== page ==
My priorities for rearming Iraq are not all inclusive – they are just the top 5 weaknesses.  Iraq will still need 10 years to effectively field them.  Maybe longer if the budget isn’t there.  The following priorities are not their only needs – just the 5 most urgent.  [Note:  I would not cancel the existing orders/options – this is just what the follow on focus should be IMO.]


Priority 1 – Real Air Defense


It does not matter how bad the enemy's Air Force is if you have nothing to counter it.  Iraq has no air defense and will not start to field an effective air defense prior to 2018-2020.  That is not just my opinion – it is the stated plan.  In 2012, Iraq will not have a single operational fighter squadron.  Fighters are expensive and the training pipeline for effective combat pilots is 2-3 years after receipt of aircraft to train on.  At least 100 operational fighters are needed with 200 total fighters being optimal given the potential threats.  Iraq also needs a squadron of airborne radar aircraft to provide low-altitude and gap-filler coverage.  These aircraft do not need to be top of the line – they just need to be better than the most likely threats – Iran/Syria.


Iraq is currently negotiating for 18 used French Mirage 2000s and 6 US F16 plus is reported to be considering 24 Chinese J17s.  The Mirages and F16s are a start but, the J17 suffers from the same problem all Russian/Chinese aircraft have.  Russian engines only last half as long as western jet engines and Chinese engines are either Russian or based on Russian.  Put that together with the engine overhaul facilities being in Russia or China, with the exorbitant prices and delays in spares/overhauls, means half would be grounded at any given time.  Spares and engine overhauls are where the Russians and Chinese make their profit.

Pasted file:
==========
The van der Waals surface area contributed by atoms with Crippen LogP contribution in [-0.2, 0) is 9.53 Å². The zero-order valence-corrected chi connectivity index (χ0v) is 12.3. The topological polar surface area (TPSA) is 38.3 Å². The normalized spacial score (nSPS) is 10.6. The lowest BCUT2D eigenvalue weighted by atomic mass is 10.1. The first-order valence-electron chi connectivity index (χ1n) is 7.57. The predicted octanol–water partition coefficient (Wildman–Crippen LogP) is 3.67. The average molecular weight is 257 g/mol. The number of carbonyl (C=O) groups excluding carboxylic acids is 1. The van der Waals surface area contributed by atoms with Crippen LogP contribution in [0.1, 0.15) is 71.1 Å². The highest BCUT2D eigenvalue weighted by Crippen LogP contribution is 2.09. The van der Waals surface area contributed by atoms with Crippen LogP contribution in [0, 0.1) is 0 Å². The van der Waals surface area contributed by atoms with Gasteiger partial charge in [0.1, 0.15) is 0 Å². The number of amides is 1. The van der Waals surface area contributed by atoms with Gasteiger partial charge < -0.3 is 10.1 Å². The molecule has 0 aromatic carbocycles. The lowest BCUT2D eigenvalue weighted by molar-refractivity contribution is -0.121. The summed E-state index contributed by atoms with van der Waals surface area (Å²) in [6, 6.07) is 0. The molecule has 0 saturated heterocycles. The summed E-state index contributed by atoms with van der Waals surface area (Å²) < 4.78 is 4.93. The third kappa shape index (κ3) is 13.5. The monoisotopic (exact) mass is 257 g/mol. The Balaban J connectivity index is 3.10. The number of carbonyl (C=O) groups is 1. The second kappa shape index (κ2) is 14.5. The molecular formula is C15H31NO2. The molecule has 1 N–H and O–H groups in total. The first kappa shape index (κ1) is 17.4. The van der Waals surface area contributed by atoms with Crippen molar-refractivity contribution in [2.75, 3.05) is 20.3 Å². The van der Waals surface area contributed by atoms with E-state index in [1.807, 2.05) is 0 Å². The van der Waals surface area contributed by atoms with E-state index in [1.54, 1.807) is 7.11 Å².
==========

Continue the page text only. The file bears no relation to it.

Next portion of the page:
Currently the US provides Iraq’s air defense and there has been no reported agreement to keep that air cover beyond 2011.  If I were the Iraqi Government, I would have already commenced negotiations for 8-10 USAF or NATO Fighter Squadrons [with AWACS support] to remain until the Iraqi Air Force can replace them with OPERATIONAL squadrons.  I would put 50 percent of the equipment procurement budget towards this problem until they have 200 fighters with sufficient spares and munitions to be operational.


Priority 2 – Field Artillery: and I am not talking mortars.


At this point the Iraqi Army could be destroyed by stand-off howitzers since they have nothing to counter-battery enemy howitzers.  Considering that their most likely enemy is an infantry heavy force - they need this firepower to offset the greater Iranian troop numbers as well. This means they need more howitzers than Iran has.


Each division needs a minimum of 72 howitzers, preferably 155mm.  Not just the IA requires these.  All division planned to be used in frontal roles in a total mobilization require these.  That means that the IA will need to stand up separate Field Artillery Regiments to augment the Federal Police, Border Enforcement, and Kurdish Divisions in wartime or that the Ministry of Interior/KRG will need to buy their own modern artillery.  About 3,000 howitzers and/or long-range [accurate] multiple rocket launchers are needed.